One of the best-known robot networks are the mini kubus robots football teams from Robocup Robot Soccer. This video shows how accelerated learning helps the robots create offensive and defensive collaborative strategies on the field.
How can this be applied to industry?
Robots have been used in different industrial environments for a long time. The automobile industry pioneered the way, and now leads the cobots sector (robots that help humans). But it is not the only sector. We can see robots at work on farms and robots in operating theatres.
Today, these industrial robots are still separated from humans by cages. Sometimes with a fence or a protective glass, but mostly in completely separate rooms. This avoids possible harm and security problems, originating mainly from impacts at speed.
But the fact that a cage is required around them very much limits their use, especially in environments where they are most needed to protect the safety of humans, such as robots for mining, or for concrete or demolishing work. But also for electricians working with high voltage, people cleaning out chemical baths, or environments subject to radiation, amongst others.
Industry has plenty to choose from when it comes to potentially dangerous environments, and it is therefore not surprising that it should be the first to look for robotic solutions to improve the working environment. We shall soon be seeing important developments in this field thanks to self-learning.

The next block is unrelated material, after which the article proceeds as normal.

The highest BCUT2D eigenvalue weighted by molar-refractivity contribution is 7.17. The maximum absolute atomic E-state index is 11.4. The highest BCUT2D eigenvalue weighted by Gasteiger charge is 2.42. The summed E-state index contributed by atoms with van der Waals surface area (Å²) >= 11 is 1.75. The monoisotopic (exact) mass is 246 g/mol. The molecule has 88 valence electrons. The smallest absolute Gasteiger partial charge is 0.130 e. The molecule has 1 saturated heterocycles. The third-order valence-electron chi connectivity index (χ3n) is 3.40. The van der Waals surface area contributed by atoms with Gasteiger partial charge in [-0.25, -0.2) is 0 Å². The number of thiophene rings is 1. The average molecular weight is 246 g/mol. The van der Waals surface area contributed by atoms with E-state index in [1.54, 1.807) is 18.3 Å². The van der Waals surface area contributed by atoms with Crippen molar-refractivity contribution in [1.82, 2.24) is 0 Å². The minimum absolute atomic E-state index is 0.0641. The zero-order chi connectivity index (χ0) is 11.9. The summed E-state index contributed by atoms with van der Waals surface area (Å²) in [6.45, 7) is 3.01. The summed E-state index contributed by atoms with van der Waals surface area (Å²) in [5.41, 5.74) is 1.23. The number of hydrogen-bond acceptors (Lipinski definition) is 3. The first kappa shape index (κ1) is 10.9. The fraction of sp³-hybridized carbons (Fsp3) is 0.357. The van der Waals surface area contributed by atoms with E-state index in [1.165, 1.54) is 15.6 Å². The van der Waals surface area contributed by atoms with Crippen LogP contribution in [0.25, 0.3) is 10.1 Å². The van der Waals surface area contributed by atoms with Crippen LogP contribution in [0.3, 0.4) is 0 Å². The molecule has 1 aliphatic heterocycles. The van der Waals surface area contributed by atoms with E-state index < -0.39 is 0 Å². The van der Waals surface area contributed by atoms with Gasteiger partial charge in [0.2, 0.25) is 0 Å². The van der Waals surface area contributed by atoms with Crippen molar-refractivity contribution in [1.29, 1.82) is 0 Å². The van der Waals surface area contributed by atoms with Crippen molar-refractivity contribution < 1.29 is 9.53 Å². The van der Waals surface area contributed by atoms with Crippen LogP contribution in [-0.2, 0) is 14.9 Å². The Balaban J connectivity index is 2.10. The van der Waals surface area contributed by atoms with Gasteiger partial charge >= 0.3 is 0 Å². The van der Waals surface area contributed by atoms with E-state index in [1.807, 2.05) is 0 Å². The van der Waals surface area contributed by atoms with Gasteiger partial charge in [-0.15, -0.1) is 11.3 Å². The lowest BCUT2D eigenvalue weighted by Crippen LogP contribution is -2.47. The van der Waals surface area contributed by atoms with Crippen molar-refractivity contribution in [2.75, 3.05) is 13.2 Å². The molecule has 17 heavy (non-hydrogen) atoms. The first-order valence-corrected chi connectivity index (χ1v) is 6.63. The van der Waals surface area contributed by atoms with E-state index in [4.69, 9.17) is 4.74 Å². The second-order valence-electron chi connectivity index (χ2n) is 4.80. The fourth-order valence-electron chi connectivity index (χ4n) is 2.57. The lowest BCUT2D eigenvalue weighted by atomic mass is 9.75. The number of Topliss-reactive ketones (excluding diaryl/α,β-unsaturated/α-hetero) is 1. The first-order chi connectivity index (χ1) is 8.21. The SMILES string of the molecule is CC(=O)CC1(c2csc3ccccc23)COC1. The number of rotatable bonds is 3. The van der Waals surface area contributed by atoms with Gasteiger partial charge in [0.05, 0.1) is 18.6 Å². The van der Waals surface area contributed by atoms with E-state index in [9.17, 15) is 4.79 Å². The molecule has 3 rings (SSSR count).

Influential contemporary scientists and communicators, such as Hans Moravec, Raymond Kurzweil, Michio Kaku or Neil deGrasse Tyson, are fully convinced that we will be able to develop software capable of thinking in a fully independent manner.
The difference between a programmable robotic arm and a self-programmable robotic arm is similar to that between a dependent and a proactive worker. Do we want a worker to wait for problems to appear, or do we want him/her to anticipate them and devise strategies to overcome them?
Although it might seem like something out of science fiction, robot competitions are today a reality. Think, for example, of the International Challenge for Autonomous Robots organised by Ferrovial and Ennomotive.
Construction sites – together with urban pedestrian environments or motorways – are one of the most complex environments for robots, because of the difficulty in recognising where they are and how they are to move. But this could be solved by giving robots a certain degree of intelligence with which to learn.
The International Challenge takes place within the framework of a much larger show, the Global Robot Expo, which this year is held in Madrid from 2nd to 4th February.
From exhibitions showcasing advances in one of the fastest growing sectors of the market, to conferences with the world’s most renown experts on robotics, which will deal with issues such as the impact that robots will have on business, how their cost will gradually come down, what relationships there will be between humans and robots, or the financial models governments will adopt once millions of robots generating wealth are part of the system.
The fascinating world of robots is starting to generate headlines in the media, and the Global Robot Expo will be following robotic developments very closely.